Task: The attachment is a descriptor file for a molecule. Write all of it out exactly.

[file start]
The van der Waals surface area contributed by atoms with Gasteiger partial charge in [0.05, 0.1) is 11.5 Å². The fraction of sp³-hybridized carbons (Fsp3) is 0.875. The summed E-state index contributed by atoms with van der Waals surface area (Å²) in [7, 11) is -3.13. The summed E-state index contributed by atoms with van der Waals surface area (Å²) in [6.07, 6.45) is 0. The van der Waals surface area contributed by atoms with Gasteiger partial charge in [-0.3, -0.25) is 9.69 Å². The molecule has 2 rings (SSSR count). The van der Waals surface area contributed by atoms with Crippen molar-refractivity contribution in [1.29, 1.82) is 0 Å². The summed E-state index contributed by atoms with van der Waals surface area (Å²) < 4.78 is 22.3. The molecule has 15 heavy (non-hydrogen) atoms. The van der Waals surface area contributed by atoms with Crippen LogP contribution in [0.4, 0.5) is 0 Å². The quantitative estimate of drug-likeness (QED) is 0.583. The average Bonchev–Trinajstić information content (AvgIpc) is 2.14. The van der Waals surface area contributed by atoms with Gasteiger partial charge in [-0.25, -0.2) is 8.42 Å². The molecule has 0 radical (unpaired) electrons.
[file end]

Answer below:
The van der Waals surface area contributed by atoms with Gasteiger partial charge in [0.05, 0.1) is 11.5 Å². The fraction of sp³-hybridized carbons (Fsp3) is 0.875. The summed E-state index contributed by atoms with van der Waals surface area (Å²) in [7, 11) is -3.13. The summed E-state index contributed by atoms with van der Waals surface area (Å²) in [6.07, 6.45) is 0. The van der Waals surface area contributed by atoms with Gasteiger partial charge in [-0.3, -0.25) is 9.69 Å². The molecule has 2 rings (SSSR count). The van der Waals surface area contributed by atoms with Crippen molar-refractivity contribution in [1.29, 1.82) is 0 Å². The summed E-state index contributed by atoms with van der Waals surface area (Å²) < 4.78 is 22.3. The molecule has 15 heavy (non-hydrogen) atoms. The van der Waals surface area contributed by atoms with Crippen LogP contribution in [0.4, 0.5) is 0 Å². The quantitative estimate of drug-likeness (QED) is 0.583. The average Bonchev–Trinajstić information content (AvgIpc) is 2.14. The van der Waals surface area contributed by atoms with Gasteiger partial charge in [-0.25, -0.2) is 8.42 Å². The molecule has 0 radical (unpaired) electrons.